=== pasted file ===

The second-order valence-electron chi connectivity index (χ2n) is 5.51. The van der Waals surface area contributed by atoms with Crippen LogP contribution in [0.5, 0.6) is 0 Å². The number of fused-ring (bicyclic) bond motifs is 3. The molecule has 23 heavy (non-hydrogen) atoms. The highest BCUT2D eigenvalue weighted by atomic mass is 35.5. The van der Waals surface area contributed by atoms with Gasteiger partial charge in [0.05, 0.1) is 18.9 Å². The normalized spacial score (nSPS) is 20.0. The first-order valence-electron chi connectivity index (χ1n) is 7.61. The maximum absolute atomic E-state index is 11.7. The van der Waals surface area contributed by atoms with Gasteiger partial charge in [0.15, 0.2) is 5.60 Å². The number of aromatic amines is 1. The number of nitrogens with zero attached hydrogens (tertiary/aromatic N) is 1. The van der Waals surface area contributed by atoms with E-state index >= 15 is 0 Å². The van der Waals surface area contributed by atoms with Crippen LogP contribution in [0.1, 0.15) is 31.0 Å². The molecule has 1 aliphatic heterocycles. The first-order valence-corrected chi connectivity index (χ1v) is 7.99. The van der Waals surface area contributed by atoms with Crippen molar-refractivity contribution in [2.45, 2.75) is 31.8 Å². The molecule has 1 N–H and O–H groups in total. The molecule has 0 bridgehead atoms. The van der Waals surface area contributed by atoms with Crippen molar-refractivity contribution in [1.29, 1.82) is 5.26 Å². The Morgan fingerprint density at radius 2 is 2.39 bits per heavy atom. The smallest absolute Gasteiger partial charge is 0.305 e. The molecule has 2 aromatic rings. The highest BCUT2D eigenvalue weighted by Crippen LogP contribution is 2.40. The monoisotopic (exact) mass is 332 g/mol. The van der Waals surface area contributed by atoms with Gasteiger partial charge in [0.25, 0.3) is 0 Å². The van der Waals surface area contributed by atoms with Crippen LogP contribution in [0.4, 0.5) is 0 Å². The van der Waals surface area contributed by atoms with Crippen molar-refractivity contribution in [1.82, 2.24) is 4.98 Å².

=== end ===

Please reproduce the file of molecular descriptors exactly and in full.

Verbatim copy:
The second-order valence-electron chi connectivity index (χ2n) is 5.51. The van der Waals surface area contributed by atoms with Crippen LogP contribution in [0.5, 0.6) is 0 Å². The number of fused-ring (bicyclic) bond motifs is 3. The molecule has 23 heavy (non-hydrogen) atoms. The highest BCUT2D eigenvalue weighted by atomic mass is 35.5. The van der Waals surface area contributed by atoms with Gasteiger partial charge in [0.05, 0.1) is 18.9 Å². The normalized spacial score (nSPS) is 20.0. The first-order valence-electron chi connectivity index (χ1n) is 7.61. The maximum absolute atomic E-state index is 11.7. The van der Waals surface area contributed by atoms with Gasteiger partial charge in [0.15, 0.2) is 5.60 Å². The number of aromatic amines is 1. The number of nitrogens with zero attached hydrogens (tertiary/aromatic N) is 1. The van der Waals surface area contributed by atoms with E-state index >= 15 is 0 Å². The van der Waals surface area contributed by atoms with Crippen LogP contribution in [0.1, 0.15) is 31.0 Å². The molecule has 1 aliphatic heterocycles. The first-order valence-corrected chi connectivity index (χ1v) is 7.99. The van der Waals surface area contributed by atoms with Crippen molar-refractivity contribution in [2.45, 2.75) is 31.8 Å². The molecule has 1 N–H and O–H groups in total. The molecule has 0 bridgehead atoms. The van der Waals surface area contributed by atoms with Crippen molar-refractivity contribution in [1.29, 1.82) is 5.26 Å². The Morgan fingerprint density at radius 2 is 2.39 bits per heavy atom. The smallest absolute Gasteiger partial charge is 0.305 e. The molecule has 2 aromatic rings. The highest BCUT2D eigenvalue weighted by Crippen LogP contribution is 2.40. The monoisotopic (exact) mass is 332 g/mol. The van der Waals surface area contributed by atoms with Gasteiger partial charge in [0.25, 0.3) is 0 Å². The van der Waals surface area contributed by atoms with Crippen LogP contribution in [0.4, 0.5) is 0 Å². The van der Waals surface area contributed by atoms with Crippen molar-refractivity contribution in [1.82, 2.24) is 4.98 Å².